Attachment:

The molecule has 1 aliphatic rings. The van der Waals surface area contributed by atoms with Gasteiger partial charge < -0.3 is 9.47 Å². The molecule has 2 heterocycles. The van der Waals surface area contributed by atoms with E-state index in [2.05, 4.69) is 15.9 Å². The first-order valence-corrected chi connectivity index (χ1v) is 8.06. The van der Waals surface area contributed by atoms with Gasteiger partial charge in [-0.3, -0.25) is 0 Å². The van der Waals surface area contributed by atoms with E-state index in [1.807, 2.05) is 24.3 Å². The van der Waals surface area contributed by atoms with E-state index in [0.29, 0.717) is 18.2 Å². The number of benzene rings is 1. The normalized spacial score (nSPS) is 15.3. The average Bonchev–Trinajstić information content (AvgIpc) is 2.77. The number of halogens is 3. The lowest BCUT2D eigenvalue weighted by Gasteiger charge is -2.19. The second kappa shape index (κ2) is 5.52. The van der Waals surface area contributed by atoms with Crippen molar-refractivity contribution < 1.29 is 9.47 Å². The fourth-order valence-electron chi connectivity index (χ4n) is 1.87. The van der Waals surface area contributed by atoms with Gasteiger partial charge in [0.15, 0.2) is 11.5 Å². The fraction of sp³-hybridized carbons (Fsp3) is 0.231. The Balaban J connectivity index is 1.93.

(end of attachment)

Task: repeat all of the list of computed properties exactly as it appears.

The molecule has 1 aliphatic rings. The van der Waals surface area contributed by atoms with Gasteiger partial charge < -0.3 is 9.47 Å². The molecule has 2 heterocycles. The van der Waals surface area contributed by atoms with E-state index in [2.05, 4.69) is 15.9 Å². The first-order valence-corrected chi connectivity index (χ1v) is 8.06. The van der Waals surface area contributed by atoms with Gasteiger partial charge in [-0.3, -0.25) is 0 Å². The van der Waals surface area contributed by atoms with E-state index in [1.807, 2.05) is 24.3 Å². The van der Waals surface area contributed by atoms with E-state index in [0.29, 0.717) is 18.2 Å². The number of benzene rings is 1. The normalized spacial score (nSPS) is 15.3. The average Bonchev–Trinajstić information content (AvgIpc) is 2.77. The number of halogens is 3. The lowest BCUT2D eigenvalue weighted by Gasteiger charge is -2.19. The second kappa shape index (κ2) is 5.52. The van der Waals surface area contributed by atoms with Crippen molar-refractivity contribution < 1.29 is 9.47 Å². The fourth-order valence-electron chi connectivity index (χ4n) is 1.87. The van der Waals surface area contributed by atoms with Gasteiger partial charge in [0.15, 0.2) is 11.5 Å². The fraction of sp³-hybridized carbons (Fsp3) is 0.231. The Balaban J connectivity index is 1.93.